• Editor.—Note on Sculptures on Stone. New Caledonia, 162
  • Editor.—Note on Ruatapu, 165
  • Enua-manu, the Land of Birds, 159
  • Enua-manu, or Atiu, 217
  • Extracts from the Papers of the Late Rev. W. Wyatt Gill, LLD., 116, 189 (see Gill).
  • Fakaafu (Bowditch Island): A version of the Kahuitipua legend, 13
  • Fanning Island, 225
  • Female Hermit of the South Paoific, A. By W. Wyatt Gill, 127
  • Fire-ceremony at Atiu, Cook Group, 1
  • Fortifications of the Maori. See W. H. Skinner, ‘The Ancient Fortified Pa,’ 71
  • Genealogies:—
  • From Hau-moe-wairangi to Paora, 80, 96, 104
  • From Te Hana to Paratene, 88
  • From Oabalubu to Kalokana, 119
  • From Atea to Parepora, 134
  • From Te Amaru-ariki to Tangiia-nui, 142
  • From Te Eva-pu-metua-kore-o-Avaiki to Tara, 147
  • From Mina-te-avao to Nooau, 156
  • From Te Tomutu to Takaanui-Tarakawa, 186
  • From Te Atu-te-pu to Makea, 221
  • Gill, Dr. W. Wyatt, papers, 116, 189
  • Hakoakoa (puffin) 41
  • Hami Parata. Te Atua raua ko Hinga-mairangi, 94
  • Hare Hongi, Whiro and Toi, 63
  • Haruru-ki-te-rangi, the first thunder, 29
  • Hawato, 106
  • Hemi Parata Raukatauri.—Nga korero o te Hana, Tamahine o Maru-patua raua ko Houpipito, 86, 109
  • He korero mo Tara-Whata. Na Takaanui Tarakawa i Tuhituhi, 185
  • Hema, son of Hina, 175
  • Hema or Ema, 155
  • Henry, Miss Teuira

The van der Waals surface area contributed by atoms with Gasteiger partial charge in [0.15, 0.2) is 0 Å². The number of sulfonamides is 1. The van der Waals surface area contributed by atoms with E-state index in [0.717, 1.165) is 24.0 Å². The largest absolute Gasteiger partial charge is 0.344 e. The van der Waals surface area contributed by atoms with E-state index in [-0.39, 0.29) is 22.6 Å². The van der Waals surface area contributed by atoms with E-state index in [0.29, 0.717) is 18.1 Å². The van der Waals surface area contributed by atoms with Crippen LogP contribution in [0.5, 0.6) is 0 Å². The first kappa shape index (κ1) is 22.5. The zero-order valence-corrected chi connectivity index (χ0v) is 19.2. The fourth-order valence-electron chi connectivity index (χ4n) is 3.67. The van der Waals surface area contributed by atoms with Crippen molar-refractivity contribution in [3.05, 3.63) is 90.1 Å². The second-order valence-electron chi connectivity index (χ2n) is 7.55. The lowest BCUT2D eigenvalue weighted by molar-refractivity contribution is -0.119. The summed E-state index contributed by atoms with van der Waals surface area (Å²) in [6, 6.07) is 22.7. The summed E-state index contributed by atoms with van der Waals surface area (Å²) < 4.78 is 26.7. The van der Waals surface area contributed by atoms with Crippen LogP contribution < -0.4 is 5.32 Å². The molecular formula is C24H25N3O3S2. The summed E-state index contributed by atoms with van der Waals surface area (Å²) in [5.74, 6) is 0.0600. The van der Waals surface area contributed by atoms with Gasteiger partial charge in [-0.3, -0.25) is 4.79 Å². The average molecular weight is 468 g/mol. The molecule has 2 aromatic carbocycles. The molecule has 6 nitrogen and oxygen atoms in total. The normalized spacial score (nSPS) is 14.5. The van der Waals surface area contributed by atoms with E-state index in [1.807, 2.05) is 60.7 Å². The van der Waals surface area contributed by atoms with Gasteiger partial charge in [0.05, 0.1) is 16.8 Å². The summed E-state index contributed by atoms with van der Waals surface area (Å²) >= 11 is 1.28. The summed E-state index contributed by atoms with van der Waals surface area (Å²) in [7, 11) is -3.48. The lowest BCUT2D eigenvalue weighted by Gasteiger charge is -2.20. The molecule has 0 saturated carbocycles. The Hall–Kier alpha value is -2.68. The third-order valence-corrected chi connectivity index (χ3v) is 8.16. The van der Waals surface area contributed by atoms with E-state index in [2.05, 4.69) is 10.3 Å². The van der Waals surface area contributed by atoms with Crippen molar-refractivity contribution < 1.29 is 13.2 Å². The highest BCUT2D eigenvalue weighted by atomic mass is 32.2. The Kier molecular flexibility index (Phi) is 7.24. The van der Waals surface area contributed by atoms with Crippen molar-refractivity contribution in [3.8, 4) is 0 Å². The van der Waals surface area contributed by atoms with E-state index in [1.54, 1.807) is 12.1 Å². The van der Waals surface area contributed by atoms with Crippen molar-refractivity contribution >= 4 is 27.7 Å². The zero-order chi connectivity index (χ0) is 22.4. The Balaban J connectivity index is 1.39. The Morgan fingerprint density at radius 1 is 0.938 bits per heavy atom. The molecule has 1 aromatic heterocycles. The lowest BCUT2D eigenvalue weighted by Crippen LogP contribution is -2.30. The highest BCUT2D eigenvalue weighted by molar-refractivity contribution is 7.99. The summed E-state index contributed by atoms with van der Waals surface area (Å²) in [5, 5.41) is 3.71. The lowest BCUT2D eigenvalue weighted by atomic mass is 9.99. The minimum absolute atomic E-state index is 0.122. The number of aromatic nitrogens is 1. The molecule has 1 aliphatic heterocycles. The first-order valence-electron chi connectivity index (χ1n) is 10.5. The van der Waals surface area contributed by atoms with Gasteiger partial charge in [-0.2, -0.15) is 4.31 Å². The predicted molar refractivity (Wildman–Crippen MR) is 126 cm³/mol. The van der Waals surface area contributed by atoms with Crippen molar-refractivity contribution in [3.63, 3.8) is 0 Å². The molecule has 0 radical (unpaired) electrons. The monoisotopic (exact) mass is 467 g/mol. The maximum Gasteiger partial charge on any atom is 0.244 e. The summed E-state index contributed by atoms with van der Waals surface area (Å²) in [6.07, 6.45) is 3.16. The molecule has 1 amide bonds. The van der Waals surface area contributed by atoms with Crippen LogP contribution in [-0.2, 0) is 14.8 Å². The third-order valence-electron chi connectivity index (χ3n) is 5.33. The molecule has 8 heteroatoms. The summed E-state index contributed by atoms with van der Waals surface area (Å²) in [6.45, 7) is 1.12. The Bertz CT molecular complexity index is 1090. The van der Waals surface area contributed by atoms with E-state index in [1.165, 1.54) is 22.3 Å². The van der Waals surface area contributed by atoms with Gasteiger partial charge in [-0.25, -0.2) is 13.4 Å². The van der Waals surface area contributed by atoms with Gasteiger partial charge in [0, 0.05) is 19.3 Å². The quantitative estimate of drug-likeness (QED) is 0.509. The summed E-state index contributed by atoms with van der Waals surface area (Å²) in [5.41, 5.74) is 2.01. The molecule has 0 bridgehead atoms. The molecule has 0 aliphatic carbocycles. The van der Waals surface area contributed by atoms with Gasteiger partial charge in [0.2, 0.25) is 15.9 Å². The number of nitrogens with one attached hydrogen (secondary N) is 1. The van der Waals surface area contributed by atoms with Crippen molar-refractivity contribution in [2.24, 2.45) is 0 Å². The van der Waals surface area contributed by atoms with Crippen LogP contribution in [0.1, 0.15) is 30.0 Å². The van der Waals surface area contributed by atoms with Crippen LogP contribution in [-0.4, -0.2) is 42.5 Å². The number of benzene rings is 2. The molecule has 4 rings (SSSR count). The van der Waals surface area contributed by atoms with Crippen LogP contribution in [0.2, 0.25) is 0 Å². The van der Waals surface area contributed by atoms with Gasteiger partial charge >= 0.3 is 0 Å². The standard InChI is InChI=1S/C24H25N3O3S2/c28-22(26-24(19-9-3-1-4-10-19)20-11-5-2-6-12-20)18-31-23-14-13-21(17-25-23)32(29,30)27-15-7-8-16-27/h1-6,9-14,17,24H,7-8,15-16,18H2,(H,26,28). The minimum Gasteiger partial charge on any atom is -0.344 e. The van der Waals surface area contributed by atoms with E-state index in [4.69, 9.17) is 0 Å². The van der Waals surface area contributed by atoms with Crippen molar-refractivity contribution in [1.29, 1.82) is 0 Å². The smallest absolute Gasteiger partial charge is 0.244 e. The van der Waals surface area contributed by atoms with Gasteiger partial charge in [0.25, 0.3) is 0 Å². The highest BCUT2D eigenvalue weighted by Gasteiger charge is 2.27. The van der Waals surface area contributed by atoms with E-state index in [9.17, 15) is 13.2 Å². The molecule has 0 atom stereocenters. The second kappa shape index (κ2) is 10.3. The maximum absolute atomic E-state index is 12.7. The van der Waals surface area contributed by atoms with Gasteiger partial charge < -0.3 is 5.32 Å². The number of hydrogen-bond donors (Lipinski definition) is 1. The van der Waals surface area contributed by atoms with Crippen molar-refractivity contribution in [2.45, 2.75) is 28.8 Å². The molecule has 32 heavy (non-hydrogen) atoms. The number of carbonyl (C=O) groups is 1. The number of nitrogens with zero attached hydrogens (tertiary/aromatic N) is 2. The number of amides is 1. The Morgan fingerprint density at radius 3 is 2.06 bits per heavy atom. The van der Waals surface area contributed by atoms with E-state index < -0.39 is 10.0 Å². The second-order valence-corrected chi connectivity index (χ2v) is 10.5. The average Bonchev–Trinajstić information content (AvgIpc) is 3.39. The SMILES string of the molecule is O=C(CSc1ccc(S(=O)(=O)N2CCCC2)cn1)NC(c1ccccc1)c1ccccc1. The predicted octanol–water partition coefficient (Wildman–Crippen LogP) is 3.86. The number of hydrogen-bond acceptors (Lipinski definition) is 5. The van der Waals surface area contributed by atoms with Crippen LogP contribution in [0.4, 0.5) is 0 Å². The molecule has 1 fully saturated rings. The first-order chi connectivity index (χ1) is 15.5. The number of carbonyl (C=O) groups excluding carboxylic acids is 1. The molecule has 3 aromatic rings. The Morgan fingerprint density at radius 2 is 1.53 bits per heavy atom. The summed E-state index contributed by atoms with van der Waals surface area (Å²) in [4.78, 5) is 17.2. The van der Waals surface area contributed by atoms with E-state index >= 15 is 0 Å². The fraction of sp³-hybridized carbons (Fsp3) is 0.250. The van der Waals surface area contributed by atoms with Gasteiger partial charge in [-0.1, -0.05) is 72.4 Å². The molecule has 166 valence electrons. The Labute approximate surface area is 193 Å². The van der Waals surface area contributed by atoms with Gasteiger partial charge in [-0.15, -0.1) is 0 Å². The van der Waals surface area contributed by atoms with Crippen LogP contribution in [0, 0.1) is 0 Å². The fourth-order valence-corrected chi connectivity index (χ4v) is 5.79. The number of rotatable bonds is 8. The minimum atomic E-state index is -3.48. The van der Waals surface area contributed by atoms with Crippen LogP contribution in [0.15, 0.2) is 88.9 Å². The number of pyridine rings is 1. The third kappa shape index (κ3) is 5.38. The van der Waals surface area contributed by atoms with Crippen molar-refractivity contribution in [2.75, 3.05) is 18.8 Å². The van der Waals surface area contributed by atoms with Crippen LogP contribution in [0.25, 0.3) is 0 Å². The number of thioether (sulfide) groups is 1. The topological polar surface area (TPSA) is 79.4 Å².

• More on the Ari'is of Tahiti, 4
  • Period of Rata, 224
  • Pari-nui-te-ra, 224
  • Tuhua Island at Hawaiki, 224
  • Translation of Ancestral Records, 137
  • Hermit of the South Pacific, A Female, 127
- 228
  • Hina, daughter of Rona, 173
  • Hina, a girl of Fakaafu legend, 13
  • Hina-te-aku-tama, 175
  • Hinauri, wife of Tinirau, 139
  • Hine-te-iwaiwa, ancestress of fish, 40
  • Hiro saves Rata, 224
  • History of the Coconut Palm in America. By O. F. Cook, 60
  • History of Mauke Island, 135
  • Hiti-i-ni'a, ancient name of Windward Islands, 4
  • Huauri, queen of Niue, 175
  • Hui-te-rangiora, probably I-te-rangiora, 159
  • Hurihanga-takapau, an incantation, 34
  • I-te-rangiora: Sails to Enua-manu, 159
  • Probably Rata's brother, 159
  • Icelandic custom similar to Polynesian, 170
  • Ihotaua, an incantation at birth, 27
  • Iku-veru, a messenger, 220
  • Ina, or Sina, wife of Tangaroa, 223
  • Inauri: see Hinauri
  • Indian custom paralleled in South America and among Maoris, 15
  • Iro-nui-ma-oata, or Whiro, 64
  • Itio. The Voyage of Arekea from Uea Island, 219
  • Iva, parent of Hina in Fakaafu legend, 13
  • Jury, J. M., of Poverty Bay, 54
  • Kahui-tipua, a band of Ogres in Maori legend, 12
  • Kahutia, of Poverty Bay, 54
  • Kaia-whiro, a notorious thief, 64
  • Karika of Manu'a, 202, 223
  • Kau-kura, 204
  • Kiato, descendants of a younger branch, 218
  • “Ko Tuatara Raua ko Kumukumu.” He korero tara. Na Takaanui Tarakawa, 39
  • Koiari people of New Guinea, 125
  • Koitapu, a people of New Guinea who worshipped their ancestors, 159
  • Kotaha, or sling-spear, 106
  • Koutu, or Court of Royalty, 218